Adaptive Behavior in Young Autistic Children: Associations with Irritability and ADHD Symptoms

Kimberly L.H. Carpenter, Naomi O. Davis, Marina Spanos, Maura Sabatos-DeVito, Rachel Aiello, Grace T. Baranek, Scott N. Compton, Helen L. Egger, Lauren Franz, Soo Jeong Kim, Bryan H. King, Alexander Kolevzon, Christopher J. McDougle, Kevin Sanders, Jeremy Veenstra-VanderWeele, Linmarie Sikich, Scott H. Kollins, Geraldine Dawson

Research output: Contribution to journalArticlepeer-review


Attention-deficit/hyperactivity disorder (ADHD) symptoms affect 40–60% of autistic children and have been linked to differences in adaptive behavior. It is unclear whether adaptive behavior in autistic youth is directly impacted by co-occurring ADHD symptoms or by another associated feature of both autism and ADHD, such as increased irritability. The current study examined relationships between irritability, ADHD symptoms, and adaptive behavior in 3- to 7-year-old autistic children. Results suggest that, after adjusting for co-occurring ADHD symptoms, higher levels of irritability are associated with differences in social adaptive behavior specifically. Understanding relationships between irritability, ADHD, and adaptive behavior in autistic children is critical because measures of adaptive behavior, such as the Vineland Scales of Adaptive Functioning, are often used as a proxy for global functioning, as well as for developing intervention plans and measuring outcomes as primary endpoints in clinical trials.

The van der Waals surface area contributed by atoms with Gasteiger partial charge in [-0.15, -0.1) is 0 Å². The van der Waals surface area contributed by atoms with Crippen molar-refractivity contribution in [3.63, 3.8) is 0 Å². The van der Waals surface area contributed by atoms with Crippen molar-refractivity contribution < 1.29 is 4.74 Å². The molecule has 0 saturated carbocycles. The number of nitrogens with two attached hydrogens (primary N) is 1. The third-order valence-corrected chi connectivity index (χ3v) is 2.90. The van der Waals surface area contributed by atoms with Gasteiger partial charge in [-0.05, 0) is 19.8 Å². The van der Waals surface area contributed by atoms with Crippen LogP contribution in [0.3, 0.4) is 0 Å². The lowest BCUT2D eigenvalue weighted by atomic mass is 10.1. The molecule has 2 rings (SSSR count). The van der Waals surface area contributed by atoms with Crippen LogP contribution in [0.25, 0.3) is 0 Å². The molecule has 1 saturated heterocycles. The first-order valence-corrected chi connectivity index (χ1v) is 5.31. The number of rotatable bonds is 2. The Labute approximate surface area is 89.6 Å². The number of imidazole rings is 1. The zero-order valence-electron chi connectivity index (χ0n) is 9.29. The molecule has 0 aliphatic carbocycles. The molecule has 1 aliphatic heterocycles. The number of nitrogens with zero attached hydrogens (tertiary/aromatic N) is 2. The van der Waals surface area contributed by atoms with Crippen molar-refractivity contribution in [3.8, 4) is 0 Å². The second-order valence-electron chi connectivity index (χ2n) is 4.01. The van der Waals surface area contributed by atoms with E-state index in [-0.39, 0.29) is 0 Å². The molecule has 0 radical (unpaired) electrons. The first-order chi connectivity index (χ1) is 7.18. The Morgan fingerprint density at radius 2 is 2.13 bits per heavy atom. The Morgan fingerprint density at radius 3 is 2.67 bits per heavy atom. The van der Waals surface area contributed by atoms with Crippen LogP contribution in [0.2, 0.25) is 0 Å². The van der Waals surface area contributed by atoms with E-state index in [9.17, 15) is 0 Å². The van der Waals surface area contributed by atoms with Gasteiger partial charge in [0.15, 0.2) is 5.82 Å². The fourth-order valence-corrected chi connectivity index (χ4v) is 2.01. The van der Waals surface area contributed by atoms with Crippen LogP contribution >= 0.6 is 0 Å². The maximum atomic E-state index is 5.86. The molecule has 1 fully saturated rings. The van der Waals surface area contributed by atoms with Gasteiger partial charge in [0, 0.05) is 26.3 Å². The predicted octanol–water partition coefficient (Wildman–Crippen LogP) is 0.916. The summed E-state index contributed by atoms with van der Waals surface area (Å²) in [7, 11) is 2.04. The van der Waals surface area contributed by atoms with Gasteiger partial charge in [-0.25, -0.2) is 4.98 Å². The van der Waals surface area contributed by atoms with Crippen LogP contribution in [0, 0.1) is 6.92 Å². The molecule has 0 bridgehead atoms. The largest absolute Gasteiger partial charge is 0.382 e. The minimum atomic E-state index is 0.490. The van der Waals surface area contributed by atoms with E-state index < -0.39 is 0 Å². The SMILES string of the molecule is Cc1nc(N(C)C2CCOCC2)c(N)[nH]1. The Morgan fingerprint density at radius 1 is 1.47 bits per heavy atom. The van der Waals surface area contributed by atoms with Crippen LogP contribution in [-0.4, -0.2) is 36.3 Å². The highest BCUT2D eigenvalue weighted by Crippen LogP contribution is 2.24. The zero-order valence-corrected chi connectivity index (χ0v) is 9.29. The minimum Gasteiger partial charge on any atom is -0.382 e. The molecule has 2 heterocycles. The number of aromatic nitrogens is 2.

Original languageEnglish
JournalJournal of Autism and Developmental Disorders
StateAccepted/In press - 2022


  • Adaptive Behavior
  • Attention-Deficit/Hyperactivity Disorder (ADHD)
  • Autism Spectrum Disorder
  • Irritability
  • Preschool Age


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